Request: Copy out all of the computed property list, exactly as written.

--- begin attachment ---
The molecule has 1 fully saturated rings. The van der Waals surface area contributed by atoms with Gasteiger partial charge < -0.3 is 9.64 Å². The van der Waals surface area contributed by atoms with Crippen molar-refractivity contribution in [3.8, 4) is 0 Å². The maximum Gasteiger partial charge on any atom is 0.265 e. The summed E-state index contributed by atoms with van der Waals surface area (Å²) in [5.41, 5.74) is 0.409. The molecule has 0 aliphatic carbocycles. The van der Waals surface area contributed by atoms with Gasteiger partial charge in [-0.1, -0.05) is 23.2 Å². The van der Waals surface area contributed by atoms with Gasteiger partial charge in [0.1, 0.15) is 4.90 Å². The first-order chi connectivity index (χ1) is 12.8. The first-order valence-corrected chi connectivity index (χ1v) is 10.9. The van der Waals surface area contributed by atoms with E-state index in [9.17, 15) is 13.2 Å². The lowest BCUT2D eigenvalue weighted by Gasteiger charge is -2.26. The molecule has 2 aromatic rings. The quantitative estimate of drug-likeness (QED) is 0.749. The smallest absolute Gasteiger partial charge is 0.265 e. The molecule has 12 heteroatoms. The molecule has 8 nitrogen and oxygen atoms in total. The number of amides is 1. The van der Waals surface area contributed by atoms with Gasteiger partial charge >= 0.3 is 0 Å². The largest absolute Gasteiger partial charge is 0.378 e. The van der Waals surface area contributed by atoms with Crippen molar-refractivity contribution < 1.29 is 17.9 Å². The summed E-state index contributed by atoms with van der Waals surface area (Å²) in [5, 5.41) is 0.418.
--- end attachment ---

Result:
The molecule has 1 fully saturated rings. The van der Waals surface area contributed by atoms with Gasteiger partial charge < -0.3 is 9.64 Å². The van der Waals surface area contributed by atoms with Crippen molar-refractivity contribution in [3.8, 4) is 0 Å². The maximum Gasteiger partial charge on any atom is 0.265 e. The summed E-state index contributed by atoms with van der Waals surface area (Å²) in [5.41, 5.74) is 0.409. The molecule has 0 aliphatic carbocycles. The van der Waals surface area contributed by atoms with Gasteiger partial charge in [-0.1, -0.05) is 23.2 Å². The van der Waals surface area contributed by atoms with Gasteiger partial charge in [0.1, 0.15) is 4.90 Å². The first-order chi connectivity index (χ1) is 12.8. The first-order valence-corrected chi connectivity index (χ1v) is 10.9. The van der Waals surface area contributed by atoms with E-state index in [9.17, 15) is 13.2 Å². The lowest BCUT2D eigenvalue weighted by Gasteiger charge is -2.26. The molecule has 2 aromatic rings. The quantitative estimate of drug-likeness (QED) is 0.749. The smallest absolute Gasteiger partial charge is 0.265 e. The molecule has 12 heteroatoms. The molecule has 8 nitrogen and oxygen atoms in total. The number of amides is 1. The van der Waals surface area contributed by atoms with Gasteiger partial charge >= 0.3 is 0 Å². The largest absolute Gasteiger partial charge is 0.378 e. The van der Waals surface area contributed by atoms with Crippen molar-refractivity contribution < 1.29 is 17.9 Å². The summed E-state index contributed by atoms with van der Waals surface area (Å²) in [5, 5.41) is 0.418.